• rate this

    Comment number 45.

    Many will argue that Sir Richard will lose popular support if he continues with projects designed to titillate other billionaires.

    The small satellite launch system is a thin veil over his primary aspirations.

    Come on Sir Richard, put your money into the Skylon concept being developed by Reaction Engines Ltd and let's see British engineering flourish again.

    (but maybe he has?)

  • rate this

    Comment number 44.

    I can see a new business opportunity for Mr Branson in this.
    "Virgin Space Funerals"
    The tag line could be .. "Reach Heaven with Virgin"

  • rate this

    Comment number 43.

    actually this is an excellent example of entrepreneurship. i don't think this is about ego; it is about the spirit of exploration, can-do attitude and no shy away from failure. well done!

    instead of gov wasting money on over-priced projects, private sector could do the same or better job with much lesser resources/money, simply because private sector can't afford to loose.

  • rate this

    Comment number 42.

    Another waste of limited resources - burning vast amounts of fuel so that egos can go higher then ever before.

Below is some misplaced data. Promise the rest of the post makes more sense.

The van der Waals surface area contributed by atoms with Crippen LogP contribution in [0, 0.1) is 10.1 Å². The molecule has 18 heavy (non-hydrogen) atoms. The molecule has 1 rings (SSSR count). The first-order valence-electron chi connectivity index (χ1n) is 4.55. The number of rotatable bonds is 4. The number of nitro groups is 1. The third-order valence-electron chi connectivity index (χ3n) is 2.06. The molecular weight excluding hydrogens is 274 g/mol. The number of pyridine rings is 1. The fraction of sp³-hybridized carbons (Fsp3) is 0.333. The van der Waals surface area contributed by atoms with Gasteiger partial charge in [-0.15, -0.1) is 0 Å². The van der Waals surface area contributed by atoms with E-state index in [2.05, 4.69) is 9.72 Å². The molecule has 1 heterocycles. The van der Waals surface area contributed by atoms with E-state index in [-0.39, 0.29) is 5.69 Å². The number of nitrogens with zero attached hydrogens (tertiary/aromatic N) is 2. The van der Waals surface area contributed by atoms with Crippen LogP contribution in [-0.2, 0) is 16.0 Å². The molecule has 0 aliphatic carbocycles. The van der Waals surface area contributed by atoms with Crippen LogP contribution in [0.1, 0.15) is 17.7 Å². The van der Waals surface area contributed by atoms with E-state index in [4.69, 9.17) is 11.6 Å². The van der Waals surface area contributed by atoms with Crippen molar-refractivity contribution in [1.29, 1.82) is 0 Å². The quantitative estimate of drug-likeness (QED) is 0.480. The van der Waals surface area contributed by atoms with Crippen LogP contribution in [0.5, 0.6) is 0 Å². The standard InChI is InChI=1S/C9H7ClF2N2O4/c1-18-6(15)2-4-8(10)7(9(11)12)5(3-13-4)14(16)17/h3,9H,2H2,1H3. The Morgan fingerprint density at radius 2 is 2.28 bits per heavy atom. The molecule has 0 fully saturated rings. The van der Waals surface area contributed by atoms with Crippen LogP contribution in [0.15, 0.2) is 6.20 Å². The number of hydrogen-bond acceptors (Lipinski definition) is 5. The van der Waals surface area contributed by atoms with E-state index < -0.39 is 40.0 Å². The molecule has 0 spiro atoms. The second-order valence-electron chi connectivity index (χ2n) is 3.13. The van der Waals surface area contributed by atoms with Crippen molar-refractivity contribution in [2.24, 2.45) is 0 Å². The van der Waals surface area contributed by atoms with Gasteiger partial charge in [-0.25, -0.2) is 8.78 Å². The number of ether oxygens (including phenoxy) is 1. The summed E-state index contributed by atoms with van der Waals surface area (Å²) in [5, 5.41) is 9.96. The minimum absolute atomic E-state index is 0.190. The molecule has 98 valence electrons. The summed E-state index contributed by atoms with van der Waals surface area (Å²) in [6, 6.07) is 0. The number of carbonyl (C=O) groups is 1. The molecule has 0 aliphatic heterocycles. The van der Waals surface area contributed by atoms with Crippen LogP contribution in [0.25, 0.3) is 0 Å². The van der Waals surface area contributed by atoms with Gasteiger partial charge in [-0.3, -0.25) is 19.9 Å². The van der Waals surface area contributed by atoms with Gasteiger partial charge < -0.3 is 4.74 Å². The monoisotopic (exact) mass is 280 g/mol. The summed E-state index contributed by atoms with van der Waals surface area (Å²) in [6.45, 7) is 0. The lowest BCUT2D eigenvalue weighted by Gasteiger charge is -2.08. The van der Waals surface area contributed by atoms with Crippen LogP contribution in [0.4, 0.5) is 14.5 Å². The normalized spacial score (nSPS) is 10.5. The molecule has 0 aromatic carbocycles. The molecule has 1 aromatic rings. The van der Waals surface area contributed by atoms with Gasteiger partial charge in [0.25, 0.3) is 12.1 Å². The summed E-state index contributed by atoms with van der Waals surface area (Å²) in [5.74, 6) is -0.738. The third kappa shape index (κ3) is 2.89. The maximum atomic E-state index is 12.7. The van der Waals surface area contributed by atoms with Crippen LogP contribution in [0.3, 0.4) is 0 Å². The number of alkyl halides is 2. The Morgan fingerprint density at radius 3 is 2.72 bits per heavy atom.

• rate this

    Comment number 41.

    It would have to work a darned sight more reliably than any other Virgin branded technology I have had the misfortune to be subjected to before I would consider it even if I had the money.

  • rate this

    Comment number 40.

    Great to see the entrepreneur going from strength to strength. I'd like to think that the rest of us on this planet move in the same direction and benefit from our the ever increasing demands and hard work placed upon us. There will come a time, however and in the not too distant future, when the financial differentials will need to be addressed in European countries.

  • rate this

    Comment number 39.

    I wonder if we could launch his ego into space?

  • rate this

    Comment number 38.

    Seriously?...this is what we get to comment on in HYS?

  • Comment number 37.

    This comment was removed because the moderators found it broke the house rules. Explain.